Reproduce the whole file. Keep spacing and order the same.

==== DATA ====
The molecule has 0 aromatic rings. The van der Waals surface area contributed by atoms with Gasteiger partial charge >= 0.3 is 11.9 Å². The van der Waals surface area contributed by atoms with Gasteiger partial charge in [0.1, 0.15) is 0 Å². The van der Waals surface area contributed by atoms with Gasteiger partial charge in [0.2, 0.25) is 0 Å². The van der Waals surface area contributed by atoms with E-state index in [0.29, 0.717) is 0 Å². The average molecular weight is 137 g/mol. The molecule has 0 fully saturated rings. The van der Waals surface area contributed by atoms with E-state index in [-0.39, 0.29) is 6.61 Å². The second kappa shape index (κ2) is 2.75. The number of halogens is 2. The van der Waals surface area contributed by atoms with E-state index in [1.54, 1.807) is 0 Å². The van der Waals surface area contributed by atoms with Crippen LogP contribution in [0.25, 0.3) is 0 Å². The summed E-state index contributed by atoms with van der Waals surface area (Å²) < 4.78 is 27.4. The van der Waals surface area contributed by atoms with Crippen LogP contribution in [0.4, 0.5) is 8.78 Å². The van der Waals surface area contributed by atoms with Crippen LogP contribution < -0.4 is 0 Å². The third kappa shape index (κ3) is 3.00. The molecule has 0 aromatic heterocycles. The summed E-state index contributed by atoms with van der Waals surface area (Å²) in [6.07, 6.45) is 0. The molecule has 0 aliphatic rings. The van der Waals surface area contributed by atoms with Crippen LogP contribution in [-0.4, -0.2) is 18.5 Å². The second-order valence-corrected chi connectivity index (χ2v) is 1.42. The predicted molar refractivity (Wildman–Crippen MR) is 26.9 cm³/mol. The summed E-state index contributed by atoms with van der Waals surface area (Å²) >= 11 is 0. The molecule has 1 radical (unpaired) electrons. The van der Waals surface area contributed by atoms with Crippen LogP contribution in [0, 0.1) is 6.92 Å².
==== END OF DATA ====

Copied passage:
The molecule has 0 aromatic rings. The van der Waals surface area contributed by atoms with Gasteiger partial charge >= 0.3 is 11.9 Å². The van der Waals surface area contributed by atoms with Gasteiger partial charge in [0.1, 0.15) is 0 Å². The van der Waals surface area contributed by atoms with Gasteiger partial charge in [0.2, 0.25) is 0 Å². The van der Waals surface area contributed by atoms with E-state index in [0.29, 0.717) is 0 Å². The average molecular weight is 137 g/mol. The molecule has 0 fully saturated rings. The van der Waals surface area contributed by atoms with E-state index in [-0.39, 0.29) is 6.61 Å². The second kappa shape index (κ2) is 2.75. The number of halogens is 2. The van der Waals surface area contributed by atoms with E-state index in [1.54, 1.807) is 0 Å². The van der Waals surface area contributed by atoms with Crippen LogP contribution in [0.25, 0.3) is 0 Å². The summed E-state index contributed by atoms with van der Waals surface area (Å²) < 4.78 is 27.4. The van der Waals surface area contributed by atoms with Crippen LogP contribution in [0.4, 0.5) is 8.78 Å². The van der Waals surface area contributed by atoms with Crippen LogP contribution < -0.4 is 0 Å². The third kappa shape index (κ3) is 3.00. The molecule has 0 aromatic heterocycles. The summed E-state index contributed by atoms with van der Waals surface area (Å²) in [6.07, 6.45) is 0. The molecule has 0 aliphatic rings. The van der Waals surface area contributed by atoms with Crippen LogP contribution in [-0.4, -0.2) is 18.5 Å². The second-order valence-corrected chi connectivity index (χ2v) is 1.42. The predicted molar refractivity (Wildman–Crippen MR) is 26.9 cm³/mol. The summed E-state index contributed by atoms with van der Waals surface area (Å²) >= 11 is 0. The molecule has 1 radical (unpaired) electrons. The van der Waals surface area contributed by atoms with Crippen LogP contribution in [0, 0.1) is 6.92 Å².